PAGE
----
It is now assumed that, during turning of the vehicle, oil passage 48 a is higher pressured and oil passage 48 b is lower pressured, for example. As the steered angles of front wheels 1L and 1R are increased, the opening of variable throttle valve 49 is decreased to decrease the volumetric flow of hydraulic oil into oil passage 48 b through oil passage 48 c, thereby increasing the flow rate of hydraulic oil supplied to front transaxle 1, in comparison with the case where steered angles are zero. Consequently, the front wheels are accelerated.

According to the above hydraulic circuit configuration, the height of transaxle 1 having fixed displacement hydraulic motors 123L and 123R can be minimized so as to increase the ground clearance, as well as that in Embodiment 1.

In particular, this configuration with fixed displacement hydraulic motors 123L and 123R has the merit of reduction in costs because it achieves reduction of the number of parts and assembly facilitation, in comparison with the configurations with the variable displacement hydraulic motors.

Furthermore, hydraulic motors 123L and 123R using fixed swash plates can be installed in axle casings 2L and 2R before assembly of entire transaxle 1, thereby improving ease of assembly.

Alternatively, in another configuration shown in FIG. 11, control valve 45 for hydraulically connecting front transaxle 1 to rear transaxle 3 is hydraulically connected to hydraulic pump 40P through oil passage 48 a, and also hydraulically connected to hydraulic motor 40M through oil passage 48 b, and an oil passage 48 d hydraulically connects oil passages 48 a and 48 b to each other. Oil passages 48 a and 48 b are provided on the midway thereof with variable throttle valves 94 a and 94 b, relief circuits 95 a and 95 b and returning oil passages 97 a and 97 b, respectively. Each of relief circuits 95 a and 95 b passes oil from corresponding one of passages 48 a and 48 b to the other passage 48 b or 48 a via a throttle valve and a check valve. Returning oil passages 97 a and 97 b are intended for bypassing variable throttle valves 94 a and 94 b via check valves 96 a and 96 b, allowing only flow of hydraulic oil from the front transaxle 1 side to the rear transaxle 3 side. The openings of variable throttle valves 94 a and 94 b are controlled in response to the steered angles of front wheels 1L and 1R, so as to be increased as the steered angles of front wheels 1L and 1R are increased.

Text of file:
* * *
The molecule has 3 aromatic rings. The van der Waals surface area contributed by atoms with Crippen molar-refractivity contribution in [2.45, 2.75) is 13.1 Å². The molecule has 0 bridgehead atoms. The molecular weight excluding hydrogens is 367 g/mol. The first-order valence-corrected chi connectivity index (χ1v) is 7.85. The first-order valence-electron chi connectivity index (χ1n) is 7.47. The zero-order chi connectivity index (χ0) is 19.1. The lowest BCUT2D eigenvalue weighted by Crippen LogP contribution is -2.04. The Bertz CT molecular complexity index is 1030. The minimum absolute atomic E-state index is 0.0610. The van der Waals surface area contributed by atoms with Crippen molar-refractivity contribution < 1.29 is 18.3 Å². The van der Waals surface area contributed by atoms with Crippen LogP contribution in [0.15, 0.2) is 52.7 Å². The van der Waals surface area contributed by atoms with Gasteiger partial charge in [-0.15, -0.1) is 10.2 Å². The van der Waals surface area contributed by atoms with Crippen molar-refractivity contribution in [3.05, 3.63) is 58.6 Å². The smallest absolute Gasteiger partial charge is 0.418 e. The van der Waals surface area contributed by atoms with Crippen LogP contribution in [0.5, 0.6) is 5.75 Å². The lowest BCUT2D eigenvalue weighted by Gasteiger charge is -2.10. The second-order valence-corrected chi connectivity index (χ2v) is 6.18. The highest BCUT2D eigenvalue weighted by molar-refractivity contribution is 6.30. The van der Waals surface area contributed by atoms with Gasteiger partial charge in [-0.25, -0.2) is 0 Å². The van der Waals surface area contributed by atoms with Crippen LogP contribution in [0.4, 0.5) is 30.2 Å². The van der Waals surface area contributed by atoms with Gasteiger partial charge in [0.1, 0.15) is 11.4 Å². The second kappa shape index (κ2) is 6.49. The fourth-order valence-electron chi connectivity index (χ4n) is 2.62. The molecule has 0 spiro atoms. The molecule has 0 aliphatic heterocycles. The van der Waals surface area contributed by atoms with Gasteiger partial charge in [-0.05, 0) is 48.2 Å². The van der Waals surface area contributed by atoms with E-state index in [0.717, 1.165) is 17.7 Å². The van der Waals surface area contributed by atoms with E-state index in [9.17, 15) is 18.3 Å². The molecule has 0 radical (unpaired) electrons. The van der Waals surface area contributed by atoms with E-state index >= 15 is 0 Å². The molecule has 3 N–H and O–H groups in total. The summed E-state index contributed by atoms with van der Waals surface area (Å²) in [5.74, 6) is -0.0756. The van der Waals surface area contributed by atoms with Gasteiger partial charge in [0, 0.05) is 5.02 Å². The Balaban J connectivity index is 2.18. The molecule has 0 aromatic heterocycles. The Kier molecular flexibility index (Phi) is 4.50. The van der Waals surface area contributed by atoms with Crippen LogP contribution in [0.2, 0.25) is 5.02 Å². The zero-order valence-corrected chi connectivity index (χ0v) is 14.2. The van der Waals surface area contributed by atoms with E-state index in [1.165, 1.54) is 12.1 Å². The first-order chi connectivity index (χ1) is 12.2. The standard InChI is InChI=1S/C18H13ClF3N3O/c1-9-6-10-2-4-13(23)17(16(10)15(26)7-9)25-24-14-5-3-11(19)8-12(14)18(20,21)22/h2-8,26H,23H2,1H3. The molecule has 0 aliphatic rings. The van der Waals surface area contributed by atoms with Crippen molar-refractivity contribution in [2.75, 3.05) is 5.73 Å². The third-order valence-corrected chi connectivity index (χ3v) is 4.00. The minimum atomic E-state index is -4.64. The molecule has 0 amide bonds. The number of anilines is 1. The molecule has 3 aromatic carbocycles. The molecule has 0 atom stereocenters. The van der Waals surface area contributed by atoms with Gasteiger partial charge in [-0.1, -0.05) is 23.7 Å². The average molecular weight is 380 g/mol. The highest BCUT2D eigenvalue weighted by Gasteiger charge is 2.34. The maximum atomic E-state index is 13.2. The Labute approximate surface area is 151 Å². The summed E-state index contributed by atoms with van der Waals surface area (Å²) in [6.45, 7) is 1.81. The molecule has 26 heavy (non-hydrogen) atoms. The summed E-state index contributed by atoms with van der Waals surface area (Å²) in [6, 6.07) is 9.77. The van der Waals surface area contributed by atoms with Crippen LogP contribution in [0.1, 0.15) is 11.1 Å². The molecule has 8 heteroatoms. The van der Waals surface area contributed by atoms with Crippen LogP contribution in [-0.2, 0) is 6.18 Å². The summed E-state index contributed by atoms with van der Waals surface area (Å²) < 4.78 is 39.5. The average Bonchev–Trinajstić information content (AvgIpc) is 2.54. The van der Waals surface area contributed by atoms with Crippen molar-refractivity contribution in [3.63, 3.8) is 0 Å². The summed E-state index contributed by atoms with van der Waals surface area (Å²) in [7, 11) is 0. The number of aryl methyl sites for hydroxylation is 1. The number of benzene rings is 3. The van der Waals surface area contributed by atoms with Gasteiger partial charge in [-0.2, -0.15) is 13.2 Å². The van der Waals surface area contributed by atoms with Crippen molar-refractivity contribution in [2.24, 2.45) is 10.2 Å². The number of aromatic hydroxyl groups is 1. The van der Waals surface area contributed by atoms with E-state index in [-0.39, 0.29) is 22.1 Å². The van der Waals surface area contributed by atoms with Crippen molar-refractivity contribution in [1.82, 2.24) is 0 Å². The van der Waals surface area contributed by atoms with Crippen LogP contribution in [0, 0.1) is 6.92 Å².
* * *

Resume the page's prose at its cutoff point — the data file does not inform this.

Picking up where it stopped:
Here, it should be noted that the openings of variable throttle valves 94 a and 94 b can be controlled by anything that responds to the input information of the steered angles of front wheels 1L and 1R, similar to the above.

In the present hydraulic circuit configuration, variable throttle valves 94 a and 94 b are provided to oil passages 48 a and 48 b which connect rear transaxle 3 and front transaxle 1 so that the openings of variable throttle valves 94 a and 94 b are controlled so as to control flow rate of hydraulic oil supplied to front transaxle 1.

Therefore, on turning of the vehicle, as the steered angles of front wheels 1L and 1R gets increased, the openings of variable throttle valves 94 a and 94 b get increased to increase the volumetric flow of hydraulic oil supplied to front transaxle 1 from rear transaxle 3. Consequently, the front wheels get accelerated.

In addition, hydraulic oil is released to the lower pressured side through relief circuit 95 a or 95 b while the steered angles of front wheels 1L and 1R are small. Besides, in the present configuration, even when the circuit for sending hydraulic oil from front transaxle 1 back to rear transaxle 3 gets narrowed because both variable throttle valves 94 a and 94 b act simultaneously responding to change of the steered angles, hydraulic oil can pass through returning oil passage 97 a or 97 b with check valve 96 a or 96 b so as to bypass variable throttle valves 94 a and 94 b.

According to the above hydraulic circuit configuration, the height of transaxle 1 having fixed displacement hydraulic motors 123L and 123R can be minimized. As a result, the ground clearance therebelow can be increased, as well as that in Embodiment 1.